Pragmatism and elegance seldom go together. But for 25 years, German aircraft designer and former aerobatic competitor Walter Extra has created a unique combination of unmatched style, performance, refinement, and reliability in an ever-expanding line of composite, aerobatic monoplanes, and his designs have come to dominate international aerobatic competitions and airshows. His latest creation—a sleek, powerful sport aircraft with a 220-knot top speed called the 330 LT—is the world’s fastest, normally aspirated FAA-certified airplane, and it’s selling especially well in the United States.
But Extra has had some high-profile stumbles, too.
In the mid-1990s, he designed and launched a pressurized, six-seat traveler known as the Extra 400, intended to bring the same mix of high performance, advanced materials, and precise handling qualities to a high-flying business airplane. But the project suffered certification delays and engine problems with the liquid-cooled Continental IO-550, and the financial strain nearly sunk Extra’s entire enterprise.
Extra remained convinced, however, that the design was fundamentally sound and could win in the marketplace—if only he could find the right engine. In 2002 he launched the Extra 500, which employs the same airframe, this time built around a Rolls-Royce turbine engine. Extra believes the turboprop delivers on the promise of the original design. He has personally logged hundreds of hours in the prototype, flying it throughout Europe and across the North Atlantic. It’s received European certification, and Extra has applied for U.S. certification as well.
But bitter experiences from regulatory delays and financial setbacks in the Extra 400 program have convinced him to proceed slowly. He won’t take deposits or start production until FAA certification is in hand, and he’ll manufacture airframe components in his German factory with the same skilled workers who make his world-renowned aerobatic aircraft.
On a recent trip to Southeast Aerosport—the dealership in St. Augustine, Florida, that specializes in selling and servicing Extra aerobatic airplanes—Extra reflected on his aviation career, lessons learned, and goals for the future.
Like many Europeans, he learned to fly in gliders and was drawn immediately to aerobatic flight. His glider instructors encouraged him to seek a powered-aircraft rating so he could focus on aerobatics. He pursued it with dogged determination and began competing in local aerobatic contests.
A mechanical engineer by training, he built and flew a single-seat Pitts Special biplane in the early 1980s. Then he watched U.S. aerobatic legend Leo Loudenslager fly a Laser monoplane of his own design and immediately recognized that biplanes were obsolete. Extra started building his own Laser, which incorporated many modifications that he designed. When he began flying his first monoplane in European aerobatic contests, other pilots recognized its potential and asked Extra if he would build similar aircraft for them.
“I’m not an aeronautical engineer and never intended to become an aircraft manufacturer,” he said. “But I loved the work, I knew I could do it well, and I’ve never looked back.”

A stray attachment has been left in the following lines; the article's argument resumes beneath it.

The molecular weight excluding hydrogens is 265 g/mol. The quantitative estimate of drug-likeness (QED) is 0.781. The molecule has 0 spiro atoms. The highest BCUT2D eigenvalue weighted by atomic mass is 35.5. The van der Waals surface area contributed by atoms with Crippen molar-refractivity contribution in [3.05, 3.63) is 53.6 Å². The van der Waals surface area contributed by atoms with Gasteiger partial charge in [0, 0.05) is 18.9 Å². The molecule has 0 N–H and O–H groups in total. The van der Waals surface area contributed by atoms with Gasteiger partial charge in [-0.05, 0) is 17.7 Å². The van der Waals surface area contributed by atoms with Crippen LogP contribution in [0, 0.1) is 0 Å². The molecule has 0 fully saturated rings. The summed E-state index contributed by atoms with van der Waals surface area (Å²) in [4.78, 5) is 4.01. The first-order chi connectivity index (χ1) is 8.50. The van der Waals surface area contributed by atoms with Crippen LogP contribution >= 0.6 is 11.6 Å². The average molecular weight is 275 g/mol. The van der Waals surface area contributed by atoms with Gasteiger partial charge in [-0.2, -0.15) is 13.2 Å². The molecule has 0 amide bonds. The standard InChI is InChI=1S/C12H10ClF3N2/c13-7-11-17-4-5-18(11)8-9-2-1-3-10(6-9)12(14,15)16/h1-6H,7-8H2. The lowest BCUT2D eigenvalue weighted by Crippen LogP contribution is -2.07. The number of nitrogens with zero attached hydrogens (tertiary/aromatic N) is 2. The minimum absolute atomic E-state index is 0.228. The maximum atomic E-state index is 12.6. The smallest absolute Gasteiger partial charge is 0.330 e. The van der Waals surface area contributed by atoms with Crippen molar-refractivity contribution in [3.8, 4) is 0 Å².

His single-seat Extra 230 became a sensation, and the handmade aircraft were recognized as the Stradivarius of aerobatic airplanes for the fine woodwork in their wings, as well as their inherent strength, lightness, and performance.
Extra went on to design a two-seat, midwing aircraft capable of unlimited aerobatics with two aboard, the Extra 300, and won European and FAA certification for the composite aircraft built around a steel frame fuselage. The United States quickly became his biggest market for the 300 and then the 300L, a low-wing design that improved visibility and made it easier to get in and out of the front cockpit. He also built a certified trainer, the Extra 200, with a four-cylinder engine, but it never sold as well as the thirstier, higher performance, six-cylinder models.
In fact, Extra says he’s been mystified by macroeconomic trends during the course of his business life, and particularly their apparent irrelevance to his own business. During boom times, busts, and wild swings in avgas prices and aircraft values, his company produces and sells about three new aircraft a month.
“I’ve studied the trends and looked closely at the numbers for nearly 30 years,” Extra said in lightly accented English. “And there’s just no correlation between macroeconomic trends and my aircraft manufacturing business. During good times and bad times, my orders are steady. The broader economy doesn’t seem to matter.”
Extra’s 75-employee aircraft factory is located in a semi-rural area just outside Germany’s industrial Ruhr valley. There’s typically about a six-month backlog. Roughly half of the aerobatic airplanes Extra sells go to the United States and the rest are divided between Europe and Russia, with a few going to Australia or South America. (The Chilean air force demonstration team has long flown Extra aircraft.)
Extra says he’s confident the Extra 500 will do well here, too.
The 450-shaft-horsepower Rolls-Royce is smaller than the Pratt & Whitney PT6 and Honeywell turbines that power competitors such as the larger, higher-flying TBM, Piper, and Pilatus airplanes that dominate the category. Extra feels there’s room for a less expensive, more fuel-efficient aircraft that flies below RVSM altitudes but is still capable of covering up to 1,000 nm when fully loaded.
“The Rolls-Royce engine delivers on the promise of the original design,” he said. “I’ve flown the 500 extensively, and people are going to be amazed at its low pilot workload, ease of handling, and reliability. It takes things we’ve learned from decades of experience in producing aerobatic airplanes and transfers them to an entirely new category of aircraft.”